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How is osteomyelitis diagnosed?

The diagnosis of osteomyelitis begins with a complete medical history and physical examination. During the medical history, the doctor may ask questions about recent infections elsewhere in the body, past medical history, medication usage, and family medical history.

The physical examination will look for areas of tenderness, redness, swelling, decreased or painful range of motion, and open sores.

The doctor may then order tests to help diagnose osteomyelitis. Several blood tests can be used to help determine if there is an infection present. These include a complete blood count (CBC), the erythrocyte sedimentation rate (ESR), C-reactive protein (CRP), and blood cultures. None of these is specific for osteomyelitis but they can suggest that there may be some infection in the body.

Imaging studies may be obtained of the involved bones. These can include plain radiographs (X-rays), bone scans, computed tomography (CT) scans, magnetic resonance imaging (MRIs), and ultrasounds. These imaging studies can help identify changes in the bones that occur with osteomyelitis.

After an area of bone is identified with possible osteomyelitis, a biopsy of the bone may be obtained to help determine precisely which bacteria are involved, and the culture of this can indicate the best choice for antibiotic treatment.

Return to Osteomyelitis

See what others are saying

Comment from: oldlady, 75 or over Female (Patient) Published: January 10

I'm 84 years old and 6 months ago I fell off my bike and skinned my knee. No big deal, I thought. We were on vacation in Colorado and my two granddaughters urged me to go swimming with them in a public pool about 3 days after the accident. I looked at my wound and it seemed to be scabbed over so I went. The next day my knee swelled up and I couldn't bend it. We got home a few days later and I saw my regular doctor and he insisted I go to the hospital immediately as my whole leg was swollen. With the treatment the osteomyelitis seemed to get better and I went home with antibiotics to take. Then it got worse and I went back and started a different antibiotic. Eventually he took a culture and changed the antibiotic once again. I took it for 6 weeks and it was still there so I had a PICC line installed and had that for 6 weeks but my white blood count went down to a dangerous level. Now I am off everything and have no pain or loss of movement but just little sensations in my knee where the infection was. I've just had a blood test and MRI and don't know the results yet but I think I'm cured. Long involved process. Never go in a public pool with a skin wound even if it looks okay!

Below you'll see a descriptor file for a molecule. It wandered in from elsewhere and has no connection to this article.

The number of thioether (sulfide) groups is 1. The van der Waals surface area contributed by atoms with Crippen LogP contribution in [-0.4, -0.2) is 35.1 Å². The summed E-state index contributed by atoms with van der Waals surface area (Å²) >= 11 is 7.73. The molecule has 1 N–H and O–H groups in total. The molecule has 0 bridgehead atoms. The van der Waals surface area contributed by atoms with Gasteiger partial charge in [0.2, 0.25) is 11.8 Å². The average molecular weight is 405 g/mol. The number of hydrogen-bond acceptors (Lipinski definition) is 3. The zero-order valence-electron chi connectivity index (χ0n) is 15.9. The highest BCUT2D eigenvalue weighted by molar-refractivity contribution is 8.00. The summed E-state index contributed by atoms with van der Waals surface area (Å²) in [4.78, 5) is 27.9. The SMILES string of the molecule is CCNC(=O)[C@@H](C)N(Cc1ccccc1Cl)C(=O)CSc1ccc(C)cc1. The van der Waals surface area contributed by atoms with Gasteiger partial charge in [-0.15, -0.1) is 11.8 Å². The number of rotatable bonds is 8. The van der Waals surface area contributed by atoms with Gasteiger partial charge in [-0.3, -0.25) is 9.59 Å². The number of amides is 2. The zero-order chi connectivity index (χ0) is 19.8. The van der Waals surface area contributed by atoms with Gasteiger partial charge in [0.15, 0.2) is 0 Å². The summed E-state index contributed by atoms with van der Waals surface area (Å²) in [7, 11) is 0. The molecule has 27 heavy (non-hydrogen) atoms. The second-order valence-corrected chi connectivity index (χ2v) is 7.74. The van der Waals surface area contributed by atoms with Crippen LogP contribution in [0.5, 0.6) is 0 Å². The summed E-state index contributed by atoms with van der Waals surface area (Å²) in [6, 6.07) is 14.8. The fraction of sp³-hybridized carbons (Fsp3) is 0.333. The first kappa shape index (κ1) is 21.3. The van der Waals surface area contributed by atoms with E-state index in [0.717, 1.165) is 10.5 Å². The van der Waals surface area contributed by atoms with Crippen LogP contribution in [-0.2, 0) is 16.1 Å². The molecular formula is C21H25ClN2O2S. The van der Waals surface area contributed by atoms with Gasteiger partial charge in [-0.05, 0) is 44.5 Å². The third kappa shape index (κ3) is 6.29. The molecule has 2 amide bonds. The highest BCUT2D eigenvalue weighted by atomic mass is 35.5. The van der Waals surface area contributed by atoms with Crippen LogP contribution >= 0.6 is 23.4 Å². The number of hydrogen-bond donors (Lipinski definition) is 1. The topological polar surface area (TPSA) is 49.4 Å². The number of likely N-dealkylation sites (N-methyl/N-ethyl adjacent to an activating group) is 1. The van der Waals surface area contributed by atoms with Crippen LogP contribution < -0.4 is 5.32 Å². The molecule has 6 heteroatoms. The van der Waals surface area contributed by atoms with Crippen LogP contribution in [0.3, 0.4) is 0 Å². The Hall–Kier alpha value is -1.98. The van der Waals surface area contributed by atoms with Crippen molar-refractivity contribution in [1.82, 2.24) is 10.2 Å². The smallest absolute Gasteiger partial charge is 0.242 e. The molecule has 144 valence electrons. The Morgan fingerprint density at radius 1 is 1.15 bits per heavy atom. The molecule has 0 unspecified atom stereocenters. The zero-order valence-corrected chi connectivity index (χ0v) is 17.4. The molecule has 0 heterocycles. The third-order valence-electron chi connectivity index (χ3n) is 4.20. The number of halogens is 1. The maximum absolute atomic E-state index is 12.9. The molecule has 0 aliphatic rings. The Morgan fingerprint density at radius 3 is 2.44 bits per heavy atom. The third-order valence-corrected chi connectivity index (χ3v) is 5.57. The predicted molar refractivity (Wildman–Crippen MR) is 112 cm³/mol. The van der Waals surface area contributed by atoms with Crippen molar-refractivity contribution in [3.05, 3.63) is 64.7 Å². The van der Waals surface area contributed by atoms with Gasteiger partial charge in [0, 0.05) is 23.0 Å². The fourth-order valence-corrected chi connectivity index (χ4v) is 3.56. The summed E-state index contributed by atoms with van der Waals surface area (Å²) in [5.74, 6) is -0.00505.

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Comment from: KBehr, 65-74 Male (Patient) Published: July 08

I had been in and out of our city hospital because of heart problems. On each occasion, I suffered more and more pain in my lower back and hips. The doctor asked me about my back and I told him I had suffered with back problems for 25 years. Well, he said maybe it was this bed and they will get me an extension. I had been taking 10 mg methadone 3 a day for several years and always found it to be a terrific pain medicine. The hospital pain doctor visited and told me I was on too much medication. The fourth admission happened with a 104.5 temperature, heavy vomiting and delirium. The hospitalist called in the infection doctor who, after 1 day, concluded I had osteomyelitis and discitis and I have been on antibiotics and not quite enough pain medicine since that time. In fact, 4 days after discharge, I was back in the hospital specifically to somehow moderate the pain; a 10 day process! I have been told by other doctor friends (I am a psychologist who works in the medical arena), and everyone, but the treating doctor thinks that since it seems the pain from the infection began 6 months before diagnosis, and since the E-coli has settled deeply into my spine, I could be in for a lifetime of related problems. And on it goes.

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Comment from: 123terry, 75 or over Female (Patient) Published: March 11

My bone infection (osteomyelitis) was discovered during a hip replacement surgery. The infection was caused by streptococcus bacteria. Some bone and tissue were removed, and a spacer filled with bone cement and antibiotics were attached at the pelvic bone with 2 screws. The antibiotics did not do the job. Right now I am looking at the same procedure again with a new spacer again. I am not sure about going down this road again.

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